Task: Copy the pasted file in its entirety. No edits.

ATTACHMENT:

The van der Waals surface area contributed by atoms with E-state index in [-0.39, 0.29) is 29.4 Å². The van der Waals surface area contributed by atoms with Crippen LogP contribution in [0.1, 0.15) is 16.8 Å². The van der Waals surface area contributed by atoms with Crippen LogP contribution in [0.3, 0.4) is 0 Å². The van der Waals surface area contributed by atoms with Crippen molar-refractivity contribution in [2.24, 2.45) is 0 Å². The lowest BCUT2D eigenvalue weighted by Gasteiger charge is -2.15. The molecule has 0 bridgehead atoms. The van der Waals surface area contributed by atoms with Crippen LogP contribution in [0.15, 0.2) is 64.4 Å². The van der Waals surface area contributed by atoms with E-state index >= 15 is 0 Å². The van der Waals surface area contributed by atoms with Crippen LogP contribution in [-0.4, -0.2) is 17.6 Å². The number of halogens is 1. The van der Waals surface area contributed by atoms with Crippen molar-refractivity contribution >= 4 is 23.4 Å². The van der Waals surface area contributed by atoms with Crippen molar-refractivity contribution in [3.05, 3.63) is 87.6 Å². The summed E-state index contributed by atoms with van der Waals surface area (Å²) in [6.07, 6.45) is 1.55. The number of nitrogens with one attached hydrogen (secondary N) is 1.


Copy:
The van der Waals surface area contributed by atoms with E-state index in [-0.39, 0.29) is 29.4 Å². The van der Waals surface area contributed by atoms with Crippen LogP contribution in [0.1, 0.15) is 16.8 Å². The van der Waals surface area contributed by atoms with Crippen LogP contribution in [0.3, 0.4) is 0 Å². The van der Waals surface area contributed by atoms with Crippen molar-refractivity contribution in [2.24, 2.45) is 0 Å². The lowest BCUT2D eigenvalue weighted by Gasteiger charge is -2.15. The molecule has 0 bridgehead atoms. The van der Waals surface area contributed by atoms with Crippen LogP contribution in [0.15, 0.2) is 64.4 Å². The van der Waals surface area contributed by atoms with E-state index >= 15 is 0 Å². The van der Waals surface area contributed by atoms with Crippen LogP contribution in [-0.4, -0.2) is 17.6 Å². The number of halogens is 1. The van der Waals surface area contributed by atoms with Crippen molar-refractivity contribution >= 4 is 23.4 Å². The van der Waals surface area contributed by atoms with Crippen molar-refractivity contribution in [3.05, 3.63) is 87.6 Å². The summed E-state index contributed by atoms with van der Waals surface area (Å²) in [6.07, 6.45) is 1.55. The number of nitrogens with one attached hydrogen (secondary N) is 1.